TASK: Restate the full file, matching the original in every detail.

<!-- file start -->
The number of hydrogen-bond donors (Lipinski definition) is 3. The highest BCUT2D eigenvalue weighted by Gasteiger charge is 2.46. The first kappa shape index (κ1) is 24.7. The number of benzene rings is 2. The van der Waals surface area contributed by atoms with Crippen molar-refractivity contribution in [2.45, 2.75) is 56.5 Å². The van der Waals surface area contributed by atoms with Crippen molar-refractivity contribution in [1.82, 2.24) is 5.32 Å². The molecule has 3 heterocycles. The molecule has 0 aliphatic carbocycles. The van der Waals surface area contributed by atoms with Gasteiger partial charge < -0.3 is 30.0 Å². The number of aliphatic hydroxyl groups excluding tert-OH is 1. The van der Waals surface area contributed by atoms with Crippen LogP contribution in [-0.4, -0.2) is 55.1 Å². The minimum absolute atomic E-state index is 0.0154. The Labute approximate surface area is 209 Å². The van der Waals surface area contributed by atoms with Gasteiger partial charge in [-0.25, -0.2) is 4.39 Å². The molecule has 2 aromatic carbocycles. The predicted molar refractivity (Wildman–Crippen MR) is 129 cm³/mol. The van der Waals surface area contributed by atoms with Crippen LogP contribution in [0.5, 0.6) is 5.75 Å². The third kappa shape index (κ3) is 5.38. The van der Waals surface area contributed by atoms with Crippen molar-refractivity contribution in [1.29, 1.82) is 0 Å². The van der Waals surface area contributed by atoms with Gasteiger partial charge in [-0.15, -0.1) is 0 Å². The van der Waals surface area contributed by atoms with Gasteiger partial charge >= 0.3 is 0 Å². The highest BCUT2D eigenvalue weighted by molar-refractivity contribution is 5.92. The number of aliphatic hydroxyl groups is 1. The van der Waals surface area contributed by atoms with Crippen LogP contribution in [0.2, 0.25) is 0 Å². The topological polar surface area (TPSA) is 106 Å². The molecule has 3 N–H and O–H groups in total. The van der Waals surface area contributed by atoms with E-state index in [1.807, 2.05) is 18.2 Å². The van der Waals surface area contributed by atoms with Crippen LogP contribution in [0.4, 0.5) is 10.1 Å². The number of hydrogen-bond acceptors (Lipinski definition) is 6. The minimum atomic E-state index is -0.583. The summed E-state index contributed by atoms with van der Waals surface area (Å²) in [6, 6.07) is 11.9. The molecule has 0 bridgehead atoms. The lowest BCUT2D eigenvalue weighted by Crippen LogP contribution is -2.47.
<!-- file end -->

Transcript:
The number of hydrogen-bond donors (Lipinski definition) is 3. The highest BCUT2D eigenvalue weighted by Gasteiger charge is 2.46. The first kappa shape index (κ1) is 24.7. The number of benzene rings is 2. The van der Waals surface area contributed by atoms with Crippen molar-refractivity contribution in [2.45, 2.75) is 56.5 Å². The van der Waals surface area contributed by atoms with Crippen molar-refractivity contribution in [1.82, 2.24) is 5.32 Å². The molecule has 3 heterocycles. The molecule has 0 aliphatic carbocycles. The van der Waals surface area contributed by atoms with Gasteiger partial charge < -0.3 is 30.0 Å². The number of aliphatic hydroxyl groups excluding tert-OH is 1. The van der Waals surface area contributed by atoms with Crippen LogP contribution in [-0.4, -0.2) is 55.1 Å². The minimum absolute atomic E-state index is 0.0154. The Labute approximate surface area is 209 Å². The van der Waals surface area contributed by atoms with Gasteiger partial charge in [-0.25, -0.2) is 4.39 Å². The molecule has 2 aromatic carbocycles. The predicted molar refractivity (Wildman–Crippen MR) is 129 cm³/mol. The van der Waals surface area contributed by atoms with Crippen LogP contribution in [0.5, 0.6) is 5.75 Å². The third kappa shape index (κ3) is 5.38. The van der Waals surface area contributed by atoms with Crippen molar-refractivity contribution in [1.29, 1.82) is 0 Å². The van der Waals surface area contributed by atoms with Gasteiger partial charge in [-0.15, -0.1) is 0 Å². The van der Waals surface area contributed by atoms with Gasteiger partial charge >= 0.3 is 0 Å². The highest BCUT2D eigenvalue weighted by molar-refractivity contribution is 5.92. The number of aliphatic hydroxyl groups is 1. The van der Waals surface area contributed by atoms with Crippen LogP contribution in [0.2, 0.25) is 0 Å². The topological polar surface area (TPSA) is 106 Å². The molecule has 3 N–H and O–H groups in total. The van der Waals surface area contributed by atoms with E-state index in [1.807, 2.05) is 18.2 Å². The van der Waals surface area contributed by atoms with Crippen LogP contribution in [0.4, 0.5) is 10.1 Å². The number of hydrogen-bond acceptors (Lipinski definition) is 6. The minimum atomic E-state index is -0.583. The summed E-state index contributed by atoms with van der Waals surface area (Å²) in [6, 6.07) is 11.9. The molecule has 0 bridgehead atoms. The lowest BCUT2D eigenvalue weighted by Crippen LogP contribution is -2.47.